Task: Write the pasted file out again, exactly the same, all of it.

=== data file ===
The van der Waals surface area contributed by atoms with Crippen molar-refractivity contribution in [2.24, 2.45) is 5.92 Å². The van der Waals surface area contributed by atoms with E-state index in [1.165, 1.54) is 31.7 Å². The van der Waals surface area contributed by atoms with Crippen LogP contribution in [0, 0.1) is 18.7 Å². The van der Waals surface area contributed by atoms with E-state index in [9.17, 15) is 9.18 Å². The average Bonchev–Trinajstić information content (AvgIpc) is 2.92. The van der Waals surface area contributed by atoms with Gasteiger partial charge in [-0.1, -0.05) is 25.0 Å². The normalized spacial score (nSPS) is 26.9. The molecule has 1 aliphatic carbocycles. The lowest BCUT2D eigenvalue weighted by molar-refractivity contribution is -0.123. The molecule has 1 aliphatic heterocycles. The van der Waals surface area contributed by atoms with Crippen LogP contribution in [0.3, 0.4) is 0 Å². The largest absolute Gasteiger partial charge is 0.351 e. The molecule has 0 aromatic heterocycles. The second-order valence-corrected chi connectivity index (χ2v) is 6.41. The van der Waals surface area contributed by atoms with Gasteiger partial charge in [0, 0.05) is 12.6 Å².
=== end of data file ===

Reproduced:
The van der Waals surface area contributed by atoms with Crippen molar-refractivity contribution in [2.24, 2.45) is 5.92 Å². The van der Waals surface area contributed by atoms with E-state index in [1.165, 1.54) is 31.7 Å². The van der Waals surface area contributed by atoms with Crippen LogP contribution in [0, 0.1) is 18.7 Å². The van der Waals surface area contributed by atoms with E-state index in [9.17, 15) is 9.18 Å². The average Bonchev–Trinajstić information content (AvgIpc) is 2.92. The van der Waals surface area contributed by atoms with Gasteiger partial charge in [-0.1, -0.05) is 25.0 Å². The normalized spacial score (nSPS) is 26.9. The molecule has 1 aliphatic carbocycles. The lowest BCUT2D eigenvalue weighted by molar-refractivity contribution is -0.123. The molecule has 1 aliphatic heterocycles. The van der Waals surface area contributed by atoms with Crippen LogP contribution in [0.3, 0.4) is 0 Å². The largest absolute Gasteiger partial charge is 0.351 e. The molecule has 0 aromatic heterocycles. The second-order valence-corrected chi connectivity index (χ2v) is 6.41. The van der Waals surface area contributed by atoms with Gasteiger partial charge in [0, 0.05) is 12.6 Å².